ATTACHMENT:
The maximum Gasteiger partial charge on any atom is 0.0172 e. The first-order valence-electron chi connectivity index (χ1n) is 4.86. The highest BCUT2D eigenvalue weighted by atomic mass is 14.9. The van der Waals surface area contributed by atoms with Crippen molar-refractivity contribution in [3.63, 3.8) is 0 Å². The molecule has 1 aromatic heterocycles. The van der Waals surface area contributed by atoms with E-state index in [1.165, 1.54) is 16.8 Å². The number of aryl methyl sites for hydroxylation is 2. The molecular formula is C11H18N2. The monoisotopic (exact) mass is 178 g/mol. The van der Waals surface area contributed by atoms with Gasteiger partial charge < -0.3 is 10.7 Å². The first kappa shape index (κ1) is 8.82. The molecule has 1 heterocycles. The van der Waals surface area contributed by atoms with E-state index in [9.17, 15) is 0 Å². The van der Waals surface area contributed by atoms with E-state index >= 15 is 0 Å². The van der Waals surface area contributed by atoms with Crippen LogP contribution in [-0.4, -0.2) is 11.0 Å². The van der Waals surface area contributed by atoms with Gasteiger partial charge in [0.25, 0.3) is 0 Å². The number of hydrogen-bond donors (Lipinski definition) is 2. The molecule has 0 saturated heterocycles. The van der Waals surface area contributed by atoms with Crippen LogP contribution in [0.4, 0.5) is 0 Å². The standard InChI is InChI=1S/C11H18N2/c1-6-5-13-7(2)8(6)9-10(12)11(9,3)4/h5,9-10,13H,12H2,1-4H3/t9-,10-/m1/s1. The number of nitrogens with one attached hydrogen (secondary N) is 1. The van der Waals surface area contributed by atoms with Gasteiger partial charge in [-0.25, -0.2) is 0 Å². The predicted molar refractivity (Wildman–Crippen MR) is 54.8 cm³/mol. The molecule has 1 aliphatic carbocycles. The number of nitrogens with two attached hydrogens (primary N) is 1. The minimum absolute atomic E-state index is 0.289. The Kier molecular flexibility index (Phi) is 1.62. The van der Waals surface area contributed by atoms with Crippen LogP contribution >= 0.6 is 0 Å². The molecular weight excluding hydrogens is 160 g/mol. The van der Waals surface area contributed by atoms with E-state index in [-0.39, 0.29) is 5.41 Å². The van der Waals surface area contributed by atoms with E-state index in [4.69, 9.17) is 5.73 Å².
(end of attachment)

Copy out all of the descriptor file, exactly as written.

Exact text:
The maximum Gasteiger partial charge on any atom is 0.0172 e. The first-order valence-electron chi connectivity index (χ1n) is 4.86. The highest BCUT2D eigenvalue weighted by atomic mass is 14.9. The van der Waals surface area contributed by atoms with Crippen molar-refractivity contribution in [3.63, 3.8) is 0 Å². The molecule has 1 aromatic heterocycles. The van der Waals surface area contributed by atoms with E-state index in [1.165, 1.54) is 16.8 Å². The number of aryl methyl sites for hydroxylation is 2. The molecular formula is C11H18N2. The monoisotopic (exact) mass is 178 g/mol. The van der Waals surface area contributed by atoms with Gasteiger partial charge < -0.3 is 10.7 Å². The first kappa shape index (κ1) is 8.82. The molecule has 1 heterocycles. The van der Waals surface area contributed by atoms with E-state index in [9.17, 15) is 0 Å². The van der Waals surface area contributed by atoms with E-state index >= 15 is 0 Å². The van der Waals surface area contributed by atoms with Crippen LogP contribution in [-0.4, -0.2) is 11.0 Å². The van der Waals surface area contributed by atoms with Gasteiger partial charge in [0.25, 0.3) is 0 Å². The number of hydrogen-bond donors (Lipinski definition) is 2. The molecule has 0 saturated heterocycles. The van der Waals surface area contributed by atoms with Crippen LogP contribution in [0.4, 0.5) is 0 Å². The standard InChI is InChI=1S/C11H18N2/c1-6-5-13-7(2)8(6)9-10(12)11(9,3)4/h5,9-10,13H,12H2,1-4H3/t9-,10-/m1/s1. The number of nitrogens with one attached hydrogen (secondary N) is 1. The van der Waals surface area contributed by atoms with Gasteiger partial charge in [-0.25, -0.2) is 0 Å². The predicted molar refractivity (Wildman–Crippen MR) is 54.8 cm³/mol. The molecule has 1 aliphatic carbocycles. The number of nitrogens with two attached hydrogens (primary N) is 1. The minimum absolute atomic E-state index is 0.289. The Kier molecular flexibility index (Phi) is 1.62. The van der Waals surface area contributed by atoms with Crippen LogP contribution >= 0.6 is 0 Å². The molecular weight excluding hydrogens is 160 g/mol. The van der Waals surface area contributed by atoms with E-state index in [-0.39, 0.29) is 5.41 Å². The van der Waals surface area contributed by atoms with E-state index in [4.69, 9.17) is 5.73 Å².